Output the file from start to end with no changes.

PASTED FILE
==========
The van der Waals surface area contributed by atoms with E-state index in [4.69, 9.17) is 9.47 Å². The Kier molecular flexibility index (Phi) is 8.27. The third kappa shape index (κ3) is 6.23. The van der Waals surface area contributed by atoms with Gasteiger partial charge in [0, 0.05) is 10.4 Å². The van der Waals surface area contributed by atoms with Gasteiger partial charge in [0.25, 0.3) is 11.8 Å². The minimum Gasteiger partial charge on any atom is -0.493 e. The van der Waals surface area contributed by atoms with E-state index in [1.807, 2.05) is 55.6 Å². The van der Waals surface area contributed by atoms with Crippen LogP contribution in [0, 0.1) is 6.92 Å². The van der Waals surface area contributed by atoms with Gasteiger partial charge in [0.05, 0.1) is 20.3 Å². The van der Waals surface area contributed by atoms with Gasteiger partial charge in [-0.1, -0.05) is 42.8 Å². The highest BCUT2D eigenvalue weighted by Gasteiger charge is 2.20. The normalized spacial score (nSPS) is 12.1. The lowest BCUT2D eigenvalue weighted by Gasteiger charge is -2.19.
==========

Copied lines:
The van der Waals surface area contributed by atoms with E-state index in [4.69, 9.17) is 9.47 Å². The Kier molecular flexibility index (Phi) is 8.27. The third kappa shape index (κ3) is 6.23. The van der Waals surface area contributed by atoms with Gasteiger partial charge in [0, 0.05) is 10.4 Å². The van der Waals surface area contributed by atoms with Gasteiger partial charge in [0.25, 0.3) is 11.8 Å². The minimum Gasteiger partial charge on any atom is -0.493 e. The van der Waals surface area contributed by atoms with E-state index in [1.807, 2.05) is 55.6 Å². The van der Waals surface area contributed by atoms with Crippen LogP contribution in [0, 0.1) is 6.92 Å². The van der Waals surface area contributed by atoms with Gasteiger partial charge in [0.05, 0.1) is 20.3 Å². The van der Waals surface area contributed by atoms with Gasteiger partial charge in [-0.1, -0.05) is 42.8 Å². The highest BCUT2D eigenvalue weighted by Gasteiger charge is 2.20. The normalized spacial score (nSPS) is 12.1. The lowest BCUT2D eigenvalue weighted by Gasteiger charge is -2.19.